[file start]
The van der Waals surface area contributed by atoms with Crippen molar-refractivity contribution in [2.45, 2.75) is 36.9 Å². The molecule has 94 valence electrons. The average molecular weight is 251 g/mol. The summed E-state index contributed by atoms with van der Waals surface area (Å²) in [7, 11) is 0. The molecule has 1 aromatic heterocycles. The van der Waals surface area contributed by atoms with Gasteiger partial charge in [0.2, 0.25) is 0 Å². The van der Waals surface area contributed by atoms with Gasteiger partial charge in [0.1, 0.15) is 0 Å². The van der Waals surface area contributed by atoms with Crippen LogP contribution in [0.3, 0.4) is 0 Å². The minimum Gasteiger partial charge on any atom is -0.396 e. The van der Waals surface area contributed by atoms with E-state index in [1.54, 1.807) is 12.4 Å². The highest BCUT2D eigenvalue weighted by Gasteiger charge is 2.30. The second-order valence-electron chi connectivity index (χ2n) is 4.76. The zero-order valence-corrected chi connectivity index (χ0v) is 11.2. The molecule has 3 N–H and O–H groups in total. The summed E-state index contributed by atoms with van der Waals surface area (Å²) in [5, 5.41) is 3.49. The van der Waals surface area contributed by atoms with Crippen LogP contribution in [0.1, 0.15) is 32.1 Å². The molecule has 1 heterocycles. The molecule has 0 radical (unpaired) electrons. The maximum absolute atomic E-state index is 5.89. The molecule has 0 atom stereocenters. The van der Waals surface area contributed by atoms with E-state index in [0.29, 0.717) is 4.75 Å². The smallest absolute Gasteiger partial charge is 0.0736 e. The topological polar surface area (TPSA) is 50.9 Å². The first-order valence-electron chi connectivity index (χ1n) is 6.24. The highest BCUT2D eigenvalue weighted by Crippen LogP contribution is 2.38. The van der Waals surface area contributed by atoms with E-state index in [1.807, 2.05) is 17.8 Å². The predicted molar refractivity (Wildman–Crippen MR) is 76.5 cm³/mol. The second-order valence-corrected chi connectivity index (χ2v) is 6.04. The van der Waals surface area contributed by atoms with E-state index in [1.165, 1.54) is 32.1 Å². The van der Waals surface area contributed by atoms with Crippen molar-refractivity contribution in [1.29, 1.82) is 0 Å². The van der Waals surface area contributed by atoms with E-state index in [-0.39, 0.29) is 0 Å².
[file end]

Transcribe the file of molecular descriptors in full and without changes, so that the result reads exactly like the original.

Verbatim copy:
The van der Waals surface area contributed by atoms with Crippen molar-refractivity contribution in [2.45, 2.75) is 36.9 Å². The molecule has 94 valence electrons. The average molecular weight is 251 g/mol. The summed E-state index contributed by atoms with van der Waals surface area (Å²) in [7, 11) is 0. The molecule has 1 aromatic heterocycles. The van der Waals surface area contributed by atoms with Gasteiger partial charge in [0.2, 0.25) is 0 Å². The van der Waals surface area contributed by atoms with Gasteiger partial charge in [0.1, 0.15) is 0 Å². The van der Waals surface area contributed by atoms with Crippen LogP contribution in [0.3, 0.4) is 0 Å². The minimum Gasteiger partial charge on any atom is -0.396 e. The van der Waals surface area contributed by atoms with E-state index in [1.54, 1.807) is 12.4 Å². The highest BCUT2D eigenvalue weighted by Gasteiger charge is 2.30. The second-order valence-electron chi connectivity index (χ2n) is 4.76. The zero-order valence-corrected chi connectivity index (χ0v) is 11.2. The molecule has 3 N–H and O–H groups in total. The summed E-state index contributed by atoms with van der Waals surface area (Å²) in [5, 5.41) is 3.49. The van der Waals surface area contributed by atoms with Crippen LogP contribution in [0.1, 0.15) is 32.1 Å². The molecule has 1 heterocycles. The molecule has 0 radical (unpaired) electrons. The maximum absolute atomic E-state index is 5.89. The molecule has 0 atom stereocenters. The van der Waals surface area contributed by atoms with E-state index in [0.29, 0.717) is 4.75 Å². The smallest absolute Gasteiger partial charge is 0.0736 e. The topological polar surface area (TPSA) is 50.9 Å². The first-order valence-electron chi connectivity index (χ1n) is 6.24. The highest BCUT2D eigenvalue weighted by Crippen LogP contribution is 2.38. The van der Waals surface area contributed by atoms with E-state index in [1.807, 2.05) is 17.8 Å². The predicted molar refractivity (Wildman–Crippen MR) is 76.5 cm³/mol. The second-order valence-corrected chi connectivity index (χ2v) is 6.04. The van der Waals surface area contributed by atoms with E-state index in [1.165, 1.54) is 32.1 Å². The van der Waals surface area contributed by atoms with Crippen molar-refractivity contribution in [1.29, 1.82) is 0 Å². The van der Waals surface area contributed by atoms with E-state index in [-0.39, 0.29) is 0 Å².